Small Vd:Gentamicin (0.25-0.5L/kg)

Factors Affecting Clearance on Dialysis

Dialysate flow rate (stable)

Blood flow rate (varies greatly)

Access dependent

AV graft/fistula vs. Permcath/Quinton

Dialyzer reuse Inpatient vs. outpatient

Clearance as function of Molecule

Size and Blood Flow Rate

Timing: Hemodialysis

With Dialysis:EPO/AranespIron sucroseCalcitriol or paracalcitolVanco/Cefazolin

Before Dialysis:Midodrine

After Dialysis:Cefazolin, ceftazadime, Aminoglycosides, Amoxicillin/clavulanate, penems, fluconazoleRanitidine, gabapentin, dialyvite/nephrocap

Either orCipro/Levofloxacin, Linezolid, Voriconazole, Metronidazole, Clindamycin, cyclosporine, MMF

Not significantly removed by dialysis or given with frequent dosing

Peritoneal Dialysis Peritoneal membrane acts as

dialysis membrane Increased clearance of larger

MW drugs Inter-individual differences in

clearance Timing:

Continuous (CAPD) CCPD Intermittent/nocturnal +/-

daytime dwell (Cycler)

Less efficient than HD in fluid and solute removal

PD- Factors Affecting Diffusion

Concentration gradient Both ways, antibiotics IP vs. IV

Molecular weight (MW)

Membrane resistance Inflammation

Fibrosis or scarring

Peritonitis- Drug BioavailabilityVancomycin w/ or w/o (77-91% vs. 52-73%)

Gentamicin w/ or w/o (64-100% vs. 49-85%)

Keller E, et al. Clinical Pharmacokinetics, 1990; 18:104-117

Conclusions

Using knowledge of physical and chemical changes in CKD we can predict or appreciate changes in metabolism/and drug action

Understanding strategies to improve pharmacologic management of CKD patients enhances safety and efficacy of medications

Pharmacists are a great resource for medication related inquiries i.e. selection, dosing, monitoring!!!

Inpatient Pharmacist Services

Renal dosing policy

Pharmacy to dose Vanco/Gent, TPN, Other ABX

Antibiotic Stewardship Program Anti-infective Advisory Team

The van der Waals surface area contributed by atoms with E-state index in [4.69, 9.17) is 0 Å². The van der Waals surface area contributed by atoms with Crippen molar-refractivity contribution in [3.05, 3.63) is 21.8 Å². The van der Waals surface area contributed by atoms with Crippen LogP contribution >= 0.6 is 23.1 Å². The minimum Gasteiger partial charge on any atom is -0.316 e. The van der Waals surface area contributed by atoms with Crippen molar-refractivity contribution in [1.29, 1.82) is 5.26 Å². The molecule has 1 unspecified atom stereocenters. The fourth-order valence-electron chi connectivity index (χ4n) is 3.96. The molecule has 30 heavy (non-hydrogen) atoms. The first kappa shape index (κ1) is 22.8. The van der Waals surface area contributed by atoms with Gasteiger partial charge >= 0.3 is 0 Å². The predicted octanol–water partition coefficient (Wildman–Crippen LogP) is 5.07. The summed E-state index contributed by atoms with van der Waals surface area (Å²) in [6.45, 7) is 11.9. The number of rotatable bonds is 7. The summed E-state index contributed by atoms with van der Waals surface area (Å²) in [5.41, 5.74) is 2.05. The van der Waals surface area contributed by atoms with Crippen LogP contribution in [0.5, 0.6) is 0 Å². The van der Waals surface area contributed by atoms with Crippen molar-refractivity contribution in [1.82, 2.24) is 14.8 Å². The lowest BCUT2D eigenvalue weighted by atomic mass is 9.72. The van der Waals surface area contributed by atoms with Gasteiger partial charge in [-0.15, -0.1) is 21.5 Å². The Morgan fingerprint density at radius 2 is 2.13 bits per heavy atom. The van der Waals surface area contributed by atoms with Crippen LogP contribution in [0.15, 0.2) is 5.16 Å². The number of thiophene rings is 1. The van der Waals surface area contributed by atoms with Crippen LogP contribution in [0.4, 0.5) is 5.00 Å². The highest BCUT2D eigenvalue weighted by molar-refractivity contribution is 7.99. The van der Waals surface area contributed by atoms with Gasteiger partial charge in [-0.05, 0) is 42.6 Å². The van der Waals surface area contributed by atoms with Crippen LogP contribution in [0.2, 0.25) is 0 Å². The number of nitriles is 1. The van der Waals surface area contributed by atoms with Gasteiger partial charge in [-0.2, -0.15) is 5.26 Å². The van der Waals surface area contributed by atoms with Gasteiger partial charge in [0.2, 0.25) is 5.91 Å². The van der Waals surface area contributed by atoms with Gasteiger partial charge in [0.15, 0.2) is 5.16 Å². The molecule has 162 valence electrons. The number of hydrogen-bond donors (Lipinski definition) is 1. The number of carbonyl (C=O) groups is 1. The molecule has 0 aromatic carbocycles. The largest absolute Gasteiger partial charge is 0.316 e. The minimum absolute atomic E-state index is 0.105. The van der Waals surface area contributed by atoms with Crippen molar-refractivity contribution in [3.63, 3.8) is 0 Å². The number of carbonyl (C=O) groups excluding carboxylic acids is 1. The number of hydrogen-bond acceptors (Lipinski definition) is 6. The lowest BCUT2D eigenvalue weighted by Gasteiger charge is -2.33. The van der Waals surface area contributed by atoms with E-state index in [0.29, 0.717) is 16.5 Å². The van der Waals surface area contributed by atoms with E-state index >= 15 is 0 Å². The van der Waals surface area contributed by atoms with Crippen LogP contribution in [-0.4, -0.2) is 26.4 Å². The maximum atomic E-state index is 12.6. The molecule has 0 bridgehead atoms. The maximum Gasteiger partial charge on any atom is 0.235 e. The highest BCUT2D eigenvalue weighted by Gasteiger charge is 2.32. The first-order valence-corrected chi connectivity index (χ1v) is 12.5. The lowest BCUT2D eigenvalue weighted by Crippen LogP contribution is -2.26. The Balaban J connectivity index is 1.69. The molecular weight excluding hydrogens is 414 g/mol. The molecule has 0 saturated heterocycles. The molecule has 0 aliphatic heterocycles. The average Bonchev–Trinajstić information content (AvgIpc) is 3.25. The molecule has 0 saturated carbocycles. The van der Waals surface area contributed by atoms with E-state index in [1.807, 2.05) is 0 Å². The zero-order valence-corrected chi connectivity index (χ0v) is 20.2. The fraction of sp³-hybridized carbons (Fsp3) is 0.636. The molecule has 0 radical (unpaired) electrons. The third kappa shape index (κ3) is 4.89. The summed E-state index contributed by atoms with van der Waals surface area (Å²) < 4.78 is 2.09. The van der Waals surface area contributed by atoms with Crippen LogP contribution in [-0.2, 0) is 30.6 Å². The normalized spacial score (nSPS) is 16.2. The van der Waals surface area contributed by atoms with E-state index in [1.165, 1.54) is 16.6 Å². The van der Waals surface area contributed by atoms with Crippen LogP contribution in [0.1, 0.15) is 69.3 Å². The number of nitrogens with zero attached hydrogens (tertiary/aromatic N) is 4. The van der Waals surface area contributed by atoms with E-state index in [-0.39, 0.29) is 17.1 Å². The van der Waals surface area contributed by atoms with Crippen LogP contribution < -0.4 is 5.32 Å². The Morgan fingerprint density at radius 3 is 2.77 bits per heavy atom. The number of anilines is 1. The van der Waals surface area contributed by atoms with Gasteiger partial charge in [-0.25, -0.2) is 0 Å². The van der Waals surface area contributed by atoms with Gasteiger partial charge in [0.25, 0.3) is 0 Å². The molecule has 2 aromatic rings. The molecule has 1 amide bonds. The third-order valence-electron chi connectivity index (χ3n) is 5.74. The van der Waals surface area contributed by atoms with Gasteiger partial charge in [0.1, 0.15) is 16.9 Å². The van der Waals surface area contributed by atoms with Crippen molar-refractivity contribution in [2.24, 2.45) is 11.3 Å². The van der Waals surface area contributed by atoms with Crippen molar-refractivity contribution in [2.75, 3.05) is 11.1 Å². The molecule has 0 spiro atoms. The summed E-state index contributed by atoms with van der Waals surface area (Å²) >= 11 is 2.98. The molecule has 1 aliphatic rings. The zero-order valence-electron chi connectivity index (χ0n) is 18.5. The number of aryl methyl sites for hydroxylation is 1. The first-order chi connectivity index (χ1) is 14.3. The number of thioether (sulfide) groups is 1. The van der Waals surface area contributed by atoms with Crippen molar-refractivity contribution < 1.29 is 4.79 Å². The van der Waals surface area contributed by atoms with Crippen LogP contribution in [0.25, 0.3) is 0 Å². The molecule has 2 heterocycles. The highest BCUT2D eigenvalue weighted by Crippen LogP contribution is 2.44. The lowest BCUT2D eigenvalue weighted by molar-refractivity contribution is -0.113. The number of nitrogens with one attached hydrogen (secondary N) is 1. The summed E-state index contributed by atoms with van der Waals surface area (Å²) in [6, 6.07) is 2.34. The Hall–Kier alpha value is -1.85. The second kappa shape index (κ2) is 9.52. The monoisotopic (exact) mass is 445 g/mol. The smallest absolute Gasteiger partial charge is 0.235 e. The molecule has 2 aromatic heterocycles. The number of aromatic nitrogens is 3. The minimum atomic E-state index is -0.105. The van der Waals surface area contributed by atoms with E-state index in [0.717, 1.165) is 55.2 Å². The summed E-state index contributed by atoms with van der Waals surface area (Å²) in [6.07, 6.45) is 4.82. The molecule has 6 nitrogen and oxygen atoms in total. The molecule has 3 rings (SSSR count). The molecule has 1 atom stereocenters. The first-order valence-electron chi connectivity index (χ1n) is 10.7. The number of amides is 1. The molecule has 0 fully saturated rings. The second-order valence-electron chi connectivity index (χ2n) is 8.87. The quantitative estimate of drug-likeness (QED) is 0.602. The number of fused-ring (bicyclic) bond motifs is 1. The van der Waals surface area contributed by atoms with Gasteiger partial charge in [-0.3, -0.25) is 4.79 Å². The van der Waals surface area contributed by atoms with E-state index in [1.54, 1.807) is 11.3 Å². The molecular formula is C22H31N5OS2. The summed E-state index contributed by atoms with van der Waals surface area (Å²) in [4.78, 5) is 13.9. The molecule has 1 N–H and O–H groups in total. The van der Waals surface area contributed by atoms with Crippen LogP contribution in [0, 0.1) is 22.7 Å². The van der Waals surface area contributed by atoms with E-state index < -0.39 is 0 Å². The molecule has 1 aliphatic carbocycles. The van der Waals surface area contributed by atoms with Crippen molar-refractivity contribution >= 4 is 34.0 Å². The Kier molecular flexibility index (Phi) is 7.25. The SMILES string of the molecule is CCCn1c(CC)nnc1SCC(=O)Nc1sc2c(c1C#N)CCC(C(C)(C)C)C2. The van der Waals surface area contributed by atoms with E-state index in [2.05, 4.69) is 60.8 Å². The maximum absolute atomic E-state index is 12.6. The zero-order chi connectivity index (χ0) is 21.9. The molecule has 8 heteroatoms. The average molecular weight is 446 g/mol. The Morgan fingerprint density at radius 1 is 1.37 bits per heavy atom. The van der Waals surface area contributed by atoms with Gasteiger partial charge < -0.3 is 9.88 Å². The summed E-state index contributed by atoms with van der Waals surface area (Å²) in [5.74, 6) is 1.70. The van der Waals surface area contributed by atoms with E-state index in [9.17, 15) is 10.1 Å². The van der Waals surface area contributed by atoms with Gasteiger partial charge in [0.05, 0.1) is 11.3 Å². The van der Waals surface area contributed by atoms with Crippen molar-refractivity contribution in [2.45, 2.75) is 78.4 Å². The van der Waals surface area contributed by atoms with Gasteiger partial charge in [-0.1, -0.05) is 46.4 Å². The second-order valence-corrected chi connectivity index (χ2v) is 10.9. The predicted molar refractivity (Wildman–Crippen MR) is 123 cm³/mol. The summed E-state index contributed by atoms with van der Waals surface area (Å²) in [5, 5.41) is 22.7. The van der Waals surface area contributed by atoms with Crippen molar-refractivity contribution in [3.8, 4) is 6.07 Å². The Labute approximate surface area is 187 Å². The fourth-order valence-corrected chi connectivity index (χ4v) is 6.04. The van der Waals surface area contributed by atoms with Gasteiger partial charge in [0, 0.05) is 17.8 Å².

Anticoagulation services Heparin, Fondaparinux, dalteparin,

Coumadin, JC NPSG

IV to PO conversions

Therapeutic interchanges/Automatic substitutions

AMI Core Measures

Outpatient anticoagulation services, H7000,H8000

Renal Dosing Policy

Pharmacist will NOT automatically adjust dose if any of the following criteria are present: a) Admitting diagnosis of dehydration,

recommendations for adjustments should be made after consultation with the physician.

b) Unstable serum creatinine concentration (change in SCr> 0.3 mg/dL from two consecutive SCr values).

c) Vancomycin and aminoglycoside orders w/o pharmacist to dose

d) DAW, specific communication regarding use of an increased/decreased dose

Renal Dosing Policy

Antibiotics: Zosyn, fluconazole, ganciclovir, imipenem, Augmentin, Unasyn, cefepime, Cipro, etc.

Others: famotidine, gabapentin, pregabalin, ketorlac, enoxaparin, etc.

Pharmacy To Dose

Anti-Infective Advisory Team

Daily Prospective chart review active anti-infective orders in patients 18 or older excludes Infectious Diseases consulted patients

Recommendations made based on current guidelines and usage criteria approved by the Pharmacy and Therapeutics (P&T) Committee and the Infectious Diseases physicians

Recommendations/Interventions Change antibiotic based on lab data Discontinue unnecessary antibiotic(s) Parenteral to oral interchange Change empiric antibiotic therapy Dosage adjustment Change in post-op antibiotic duration Agree with current management Other

Call a Pharmacist!

Contact the decentral pharmacist

Anti-Infective Advisory Team Jessica Holt, PharmD x37508

Krista Berge, PharmD x37502

Jay Eidem, PharmD

Pharmacy Coordinator- Transplant/RMS 612-654-7607 pager

612-863-9134 office

Questions?